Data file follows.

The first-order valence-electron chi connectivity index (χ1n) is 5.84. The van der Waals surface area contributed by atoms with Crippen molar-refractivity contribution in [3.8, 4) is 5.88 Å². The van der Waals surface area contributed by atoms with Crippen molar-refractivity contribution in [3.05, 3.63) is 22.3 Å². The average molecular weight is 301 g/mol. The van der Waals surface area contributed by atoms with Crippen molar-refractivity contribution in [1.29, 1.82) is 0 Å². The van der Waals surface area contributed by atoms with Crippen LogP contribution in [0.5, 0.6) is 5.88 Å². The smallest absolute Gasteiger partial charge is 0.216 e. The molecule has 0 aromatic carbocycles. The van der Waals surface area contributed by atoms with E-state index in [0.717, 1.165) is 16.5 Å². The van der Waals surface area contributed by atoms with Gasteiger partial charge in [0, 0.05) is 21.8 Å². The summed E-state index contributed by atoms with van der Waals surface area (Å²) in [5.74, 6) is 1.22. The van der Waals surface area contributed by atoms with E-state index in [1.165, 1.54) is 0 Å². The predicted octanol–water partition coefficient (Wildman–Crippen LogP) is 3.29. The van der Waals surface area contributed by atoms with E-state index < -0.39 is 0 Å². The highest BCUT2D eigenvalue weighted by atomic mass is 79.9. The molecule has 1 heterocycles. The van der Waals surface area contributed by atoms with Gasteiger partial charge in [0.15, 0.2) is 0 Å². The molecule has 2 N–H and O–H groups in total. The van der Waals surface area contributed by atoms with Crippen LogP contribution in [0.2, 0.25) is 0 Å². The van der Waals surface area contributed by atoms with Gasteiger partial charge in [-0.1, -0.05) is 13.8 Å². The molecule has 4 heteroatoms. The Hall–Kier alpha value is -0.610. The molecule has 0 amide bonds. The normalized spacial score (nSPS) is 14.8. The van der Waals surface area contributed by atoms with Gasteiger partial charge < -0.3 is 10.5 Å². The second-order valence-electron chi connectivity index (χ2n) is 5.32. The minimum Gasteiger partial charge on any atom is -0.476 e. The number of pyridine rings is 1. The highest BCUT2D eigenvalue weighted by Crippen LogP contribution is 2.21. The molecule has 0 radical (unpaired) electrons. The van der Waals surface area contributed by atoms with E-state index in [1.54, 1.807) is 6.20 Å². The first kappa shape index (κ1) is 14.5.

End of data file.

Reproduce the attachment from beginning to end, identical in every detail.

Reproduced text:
The first-order valence-electron chi connectivity index (χ1n) is 5.84. The van der Waals surface area contributed by atoms with Crippen molar-refractivity contribution in [3.8, 4) is 5.88 Å². The van der Waals surface area contributed by atoms with Crippen molar-refractivity contribution in [3.05, 3.63) is 22.3 Å². The average molecular weight is 301 g/mol. The van der Waals surface area contributed by atoms with Crippen molar-refractivity contribution in [1.29, 1.82) is 0 Å². The van der Waals surface area contributed by atoms with Crippen LogP contribution in [0.5, 0.6) is 5.88 Å². The smallest absolute Gasteiger partial charge is 0.216 e. The molecule has 0 aromatic carbocycles. The van der Waals surface area contributed by atoms with E-state index in [0.717, 1.165) is 16.5 Å². The van der Waals surface area contributed by atoms with Gasteiger partial charge in [0, 0.05) is 21.8 Å². The summed E-state index contributed by atoms with van der Waals surface area (Å²) in [5.74, 6) is 1.22. The van der Waals surface area contributed by atoms with E-state index in [1.165, 1.54) is 0 Å². The predicted octanol–water partition coefficient (Wildman–Crippen LogP) is 3.29. The van der Waals surface area contributed by atoms with E-state index < -0.39 is 0 Å². The highest BCUT2D eigenvalue weighted by atomic mass is 79.9. The molecule has 1 heterocycles. The van der Waals surface area contributed by atoms with Gasteiger partial charge in [0.15, 0.2) is 0 Å². The molecule has 2 N–H and O–H groups in total. The van der Waals surface area contributed by atoms with Crippen LogP contribution in [0.2, 0.25) is 0 Å². The van der Waals surface area contributed by atoms with Gasteiger partial charge in [-0.1, -0.05) is 13.8 Å². The molecule has 4 heteroatoms. The Hall–Kier alpha value is -0.610. The molecule has 0 amide bonds. The normalized spacial score (nSPS) is 14.8. The van der Waals surface area contributed by atoms with Gasteiger partial charge < -0.3 is 10.5 Å². The second-order valence-electron chi connectivity index (χ2n) is 5.32. The minimum Gasteiger partial charge on any atom is -0.476 e. The number of pyridine rings is 1. The highest BCUT2D eigenvalue weighted by Crippen LogP contribution is 2.21. The molecule has 0 radical (unpaired) electrons. The van der Waals surface area contributed by atoms with E-state index in [1.54, 1.807) is 6.20 Å². The first kappa shape index (κ1) is 14.5.